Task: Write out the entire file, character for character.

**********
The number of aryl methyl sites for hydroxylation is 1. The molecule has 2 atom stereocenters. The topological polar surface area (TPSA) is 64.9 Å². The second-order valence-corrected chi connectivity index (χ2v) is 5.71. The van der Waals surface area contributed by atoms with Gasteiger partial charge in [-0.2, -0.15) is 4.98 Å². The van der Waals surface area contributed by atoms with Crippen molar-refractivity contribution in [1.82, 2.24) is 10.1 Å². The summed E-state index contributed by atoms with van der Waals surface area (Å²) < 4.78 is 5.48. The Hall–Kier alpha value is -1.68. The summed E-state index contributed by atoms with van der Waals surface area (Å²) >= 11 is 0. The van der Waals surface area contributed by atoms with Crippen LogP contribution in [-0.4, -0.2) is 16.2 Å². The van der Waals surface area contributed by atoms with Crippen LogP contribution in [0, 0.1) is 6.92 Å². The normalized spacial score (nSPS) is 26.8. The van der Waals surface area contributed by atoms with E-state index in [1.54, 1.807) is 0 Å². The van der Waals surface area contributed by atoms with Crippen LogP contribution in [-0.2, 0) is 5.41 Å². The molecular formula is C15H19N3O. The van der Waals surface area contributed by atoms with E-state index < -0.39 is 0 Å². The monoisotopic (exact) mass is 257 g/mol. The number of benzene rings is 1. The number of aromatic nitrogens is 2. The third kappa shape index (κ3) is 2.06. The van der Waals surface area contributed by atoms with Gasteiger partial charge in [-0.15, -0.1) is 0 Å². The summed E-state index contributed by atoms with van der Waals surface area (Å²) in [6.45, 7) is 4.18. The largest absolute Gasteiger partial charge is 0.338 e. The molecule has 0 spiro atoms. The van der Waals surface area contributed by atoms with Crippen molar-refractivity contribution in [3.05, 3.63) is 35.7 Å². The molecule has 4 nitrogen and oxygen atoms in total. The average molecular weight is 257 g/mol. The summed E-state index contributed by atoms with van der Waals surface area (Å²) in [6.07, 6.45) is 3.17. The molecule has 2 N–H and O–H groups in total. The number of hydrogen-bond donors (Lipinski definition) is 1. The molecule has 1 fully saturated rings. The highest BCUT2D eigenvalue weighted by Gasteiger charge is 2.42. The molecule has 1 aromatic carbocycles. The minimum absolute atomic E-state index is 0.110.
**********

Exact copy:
The number of aryl methyl sites for hydroxylation is 1. The molecule has 2 atom stereocenters. The topological polar surface area (TPSA) is 64.9 Å². The second-order valence-corrected chi connectivity index (χ2v) is 5.71. The van der Waals surface area contributed by atoms with Gasteiger partial charge in [-0.2, -0.15) is 4.98 Å². The van der Waals surface area contributed by atoms with Crippen molar-refractivity contribution in [1.82, 2.24) is 10.1 Å². The summed E-state index contributed by atoms with van der Waals surface area (Å²) < 4.78 is 5.48. The Hall–Kier alpha value is -1.68. The summed E-state index contributed by atoms with van der Waals surface area (Å²) >= 11 is 0. The van der Waals surface area contributed by atoms with Crippen LogP contribution in [-0.4, -0.2) is 16.2 Å². The van der Waals surface area contributed by atoms with Crippen LogP contribution in [0, 0.1) is 6.92 Å². The normalized spacial score (nSPS) is 26.8. The van der Waals surface area contributed by atoms with E-state index in [1.54, 1.807) is 0 Å². The van der Waals surface area contributed by atoms with Crippen LogP contribution in [-0.2, 0) is 5.41 Å². The molecular formula is C15H19N3O. The van der Waals surface area contributed by atoms with E-state index < -0.39 is 0 Å². The monoisotopic (exact) mass is 257 g/mol. The number of benzene rings is 1. The number of aromatic nitrogens is 2. The third kappa shape index (κ3) is 2.06. The van der Waals surface area contributed by atoms with Gasteiger partial charge in [-0.15, -0.1) is 0 Å². The summed E-state index contributed by atoms with van der Waals surface area (Å²) in [6.45, 7) is 4.18. The largest absolute Gasteiger partial charge is 0.338 e. The molecule has 0 spiro atoms. The van der Waals surface area contributed by atoms with Crippen molar-refractivity contribution in [3.05, 3.63) is 35.7 Å². The molecule has 4 nitrogen and oxygen atoms in total. The average molecular weight is 257 g/mol. The summed E-state index contributed by atoms with van der Waals surface area (Å²) in [6.07, 6.45) is 3.17. The molecule has 2 N–H and O–H groups in total. The number of hydrogen-bond donors (Lipinski definition) is 1. The molecule has 1 fully saturated rings. The highest BCUT2D eigenvalue weighted by Gasteiger charge is 2.42. The molecule has 1 aromatic carbocycles. The minimum absolute atomic E-state index is 0.110.